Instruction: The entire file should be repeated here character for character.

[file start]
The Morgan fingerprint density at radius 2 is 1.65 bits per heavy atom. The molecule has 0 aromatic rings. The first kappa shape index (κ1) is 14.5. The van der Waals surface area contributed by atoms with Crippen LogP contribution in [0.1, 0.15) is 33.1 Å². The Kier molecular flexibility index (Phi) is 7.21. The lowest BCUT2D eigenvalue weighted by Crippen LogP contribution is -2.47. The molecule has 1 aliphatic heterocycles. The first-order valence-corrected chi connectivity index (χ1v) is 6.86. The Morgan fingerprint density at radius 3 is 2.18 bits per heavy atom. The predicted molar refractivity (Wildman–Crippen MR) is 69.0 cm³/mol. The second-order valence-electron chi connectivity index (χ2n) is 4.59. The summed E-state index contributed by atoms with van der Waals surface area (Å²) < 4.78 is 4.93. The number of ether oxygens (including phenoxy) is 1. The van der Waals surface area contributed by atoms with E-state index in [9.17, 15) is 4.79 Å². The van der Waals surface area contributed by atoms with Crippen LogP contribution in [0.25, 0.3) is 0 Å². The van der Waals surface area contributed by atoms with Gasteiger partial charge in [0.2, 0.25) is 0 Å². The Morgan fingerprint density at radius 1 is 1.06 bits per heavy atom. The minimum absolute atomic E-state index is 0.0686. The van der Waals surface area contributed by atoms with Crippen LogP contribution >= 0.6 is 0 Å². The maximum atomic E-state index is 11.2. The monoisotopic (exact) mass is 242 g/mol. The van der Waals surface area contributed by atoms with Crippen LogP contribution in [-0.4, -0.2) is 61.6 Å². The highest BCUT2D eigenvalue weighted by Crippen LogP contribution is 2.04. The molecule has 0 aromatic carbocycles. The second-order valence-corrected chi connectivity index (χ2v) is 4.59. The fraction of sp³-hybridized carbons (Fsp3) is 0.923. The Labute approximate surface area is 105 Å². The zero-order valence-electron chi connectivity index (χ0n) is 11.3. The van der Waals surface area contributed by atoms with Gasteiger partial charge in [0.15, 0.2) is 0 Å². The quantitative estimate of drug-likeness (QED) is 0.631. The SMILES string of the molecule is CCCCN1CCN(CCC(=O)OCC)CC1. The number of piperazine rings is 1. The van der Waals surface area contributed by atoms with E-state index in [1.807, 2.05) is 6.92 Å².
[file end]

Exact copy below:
The Morgan fingerprint density at radius 2 is 1.65 bits per heavy atom. The molecule has 0 aromatic rings. The first kappa shape index (κ1) is 14.5. The van der Waals surface area contributed by atoms with Crippen LogP contribution in [0.1, 0.15) is 33.1 Å². The Kier molecular flexibility index (Phi) is 7.21. The lowest BCUT2D eigenvalue weighted by Crippen LogP contribution is -2.47. The molecule has 1 aliphatic heterocycles. The first-order valence-corrected chi connectivity index (χ1v) is 6.86. The Morgan fingerprint density at radius 3 is 2.18 bits per heavy atom. The predicted molar refractivity (Wildman–Crippen MR) is 69.0 cm³/mol. The second-order valence-electron chi connectivity index (χ2n) is 4.59. The summed E-state index contributed by atoms with van der Waals surface area (Å²) < 4.78 is 4.93. The number of ether oxygens (including phenoxy) is 1. The van der Waals surface area contributed by atoms with E-state index in [9.17, 15) is 4.79 Å². The van der Waals surface area contributed by atoms with Crippen LogP contribution in [0.25, 0.3) is 0 Å². The van der Waals surface area contributed by atoms with Gasteiger partial charge in [0.2, 0.25) is 0 Å². The Morgan fingerprint density at radius 1 is 1.06 bits per heavy atom. The minimum absolute atomic E-state index is 0.0686. The van der Waals surface area contributed by atoms with Crippen LogP contribution >= 0.6 is 0 Å². The maximum atomic E-state index is 11.2. The monoisotopic (exact) mass is 242 g/mol. The van der Waals surface area contributed by atoms with Crippen LogP contribution in [-0.4, -0.2) is 61.6 Å². The highest BCUT2D eigenvalue weighted by Crippen LogP contribution is 2.04. The molecule has 0 aromatic carbocycles. The second-order valence-corrected chi connectivity index (χ2v) is 4.59. The fraction of sp³-hybridized carbons (Fsp3) is 0.923. The Labute approximate surface area is 105 Å². The zero-order valence-electron chi connectivity index (χ0n) is 11.3. The van der Waals surface area contributed by atoms with Gasteiger partial charge in [0.15, 0.2) is 0 Å². The quantitative estimate of drug-likeness (QED) is 0.631. The SMILES string of the molecule is CCCCN1CCN(CCC(=O)OCC)CC1. The number of piperazine rings is 1. The van der Waals surface area contributed by atoms with E-state index in [1.807, 2.05) is 6.92 Å².